I think I consider it my biggest musical regret. It all clicked only a mere few days before Tubelord announced that their final show would be Pink Mist's New Years' Eve house party at London's Old Blue Last last December. The genius of Tubelord became blindingly apparent to me, as it had been to many of my friends for years and years; all the intricacy of every math rock band you've ever loved, but turbo charged through the shrewd use of heaviness, utilised just sparingly enough, like so much of Biffy Clyro's early material.

I was at the final show, and it was majestic, but it was the only time I saw Tubelord play, and all the memories that have been shared with me by friends and bands involved in the same scene, including those in this article, make me realise how much I missed out on. My one Tubelord memory is built to last though, and it'll stay with me for a long time.

If just under a year wasn't long enough to heal all your Tubelord-mourning wounds, the band's label Big Scary Monsters are today opening them up again (or helping to soothe, whichever way you look at it) by releasing a brand new 'lord LP.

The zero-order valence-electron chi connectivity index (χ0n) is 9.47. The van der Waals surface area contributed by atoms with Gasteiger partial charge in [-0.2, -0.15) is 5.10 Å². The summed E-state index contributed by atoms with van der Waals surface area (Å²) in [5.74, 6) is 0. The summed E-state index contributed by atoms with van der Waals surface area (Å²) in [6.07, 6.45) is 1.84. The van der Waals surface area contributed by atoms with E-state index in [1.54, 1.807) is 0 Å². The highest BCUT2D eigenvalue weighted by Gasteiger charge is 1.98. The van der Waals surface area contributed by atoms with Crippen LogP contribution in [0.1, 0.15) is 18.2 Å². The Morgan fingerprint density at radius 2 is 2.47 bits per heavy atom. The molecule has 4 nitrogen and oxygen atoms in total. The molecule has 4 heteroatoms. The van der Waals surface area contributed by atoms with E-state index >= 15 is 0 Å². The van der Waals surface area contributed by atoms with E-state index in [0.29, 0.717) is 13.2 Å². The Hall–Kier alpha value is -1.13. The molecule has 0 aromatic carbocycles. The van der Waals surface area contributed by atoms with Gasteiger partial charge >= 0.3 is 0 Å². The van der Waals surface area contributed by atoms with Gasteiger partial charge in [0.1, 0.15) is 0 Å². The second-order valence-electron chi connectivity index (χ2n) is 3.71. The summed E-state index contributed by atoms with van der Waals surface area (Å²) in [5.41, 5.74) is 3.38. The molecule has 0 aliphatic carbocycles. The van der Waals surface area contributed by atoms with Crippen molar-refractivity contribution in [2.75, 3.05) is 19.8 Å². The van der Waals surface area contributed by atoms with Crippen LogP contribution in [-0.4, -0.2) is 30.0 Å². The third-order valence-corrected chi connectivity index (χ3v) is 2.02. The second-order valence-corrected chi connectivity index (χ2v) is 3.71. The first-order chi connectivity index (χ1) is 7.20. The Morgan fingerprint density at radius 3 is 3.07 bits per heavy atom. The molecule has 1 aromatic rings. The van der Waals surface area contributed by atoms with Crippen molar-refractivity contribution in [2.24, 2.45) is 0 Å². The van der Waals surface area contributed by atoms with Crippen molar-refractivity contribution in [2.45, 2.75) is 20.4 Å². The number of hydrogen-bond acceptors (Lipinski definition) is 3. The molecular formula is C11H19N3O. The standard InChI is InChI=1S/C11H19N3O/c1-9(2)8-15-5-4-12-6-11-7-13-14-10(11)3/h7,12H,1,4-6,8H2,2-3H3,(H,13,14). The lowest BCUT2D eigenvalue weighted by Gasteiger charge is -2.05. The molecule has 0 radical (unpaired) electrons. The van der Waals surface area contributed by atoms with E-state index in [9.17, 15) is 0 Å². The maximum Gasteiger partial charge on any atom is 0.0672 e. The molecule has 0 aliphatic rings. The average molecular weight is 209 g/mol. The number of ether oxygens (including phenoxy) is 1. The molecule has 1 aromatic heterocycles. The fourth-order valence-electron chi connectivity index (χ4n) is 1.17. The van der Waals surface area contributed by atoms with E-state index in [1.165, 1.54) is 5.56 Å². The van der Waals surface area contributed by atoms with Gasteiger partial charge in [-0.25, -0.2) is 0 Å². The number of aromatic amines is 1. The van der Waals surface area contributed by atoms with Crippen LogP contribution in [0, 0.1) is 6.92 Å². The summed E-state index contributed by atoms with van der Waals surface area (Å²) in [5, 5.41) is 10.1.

It's called Pop Songs For Rock Kids. It's made up of the band's first two singles, 'Feed Me A Box Of Words' and 'I Am Azerrad', and their respective b-sides, which both sold out immediately when originally put on sale in 2008. And it's the perfect refresher; a nostalgia-triggering bundle of, uh, pop songs for rock kids. Or, it's the ideal introduction to one of the most undervalued bands of recent times. Of course, it works perfectly under both guises.

Including alternate versions of songs that made it onto the band's debut full-length Our First American Friends, and some that didn't, Pop Songs... is Tubelord at their angriest and most visceral. Jo Prendergast's piercing vocals spit out his darkest ("throw your conversation in the Nile"), most scathing ("go wash your hands in a sink filled with glass and feel the cuts laugh") and also most simplistic ("we'll go everywhere you can see from my house") lyricism, brilliantly setting these songs in worlds of romance, violence and ambiguity that they don't necessarily belong in.

The songs that ended up on Our First American Friends, 'Night Of The Pencils', 'I Am Azerrad', 'Stacey's Left Arm' and 'Synthesize' are shown here in earlier forms, and a listen takes them out of the familiar homes they've built for themselves in the full-length. New elements and components of the tracks show themselves when presented here at a different stage of their development.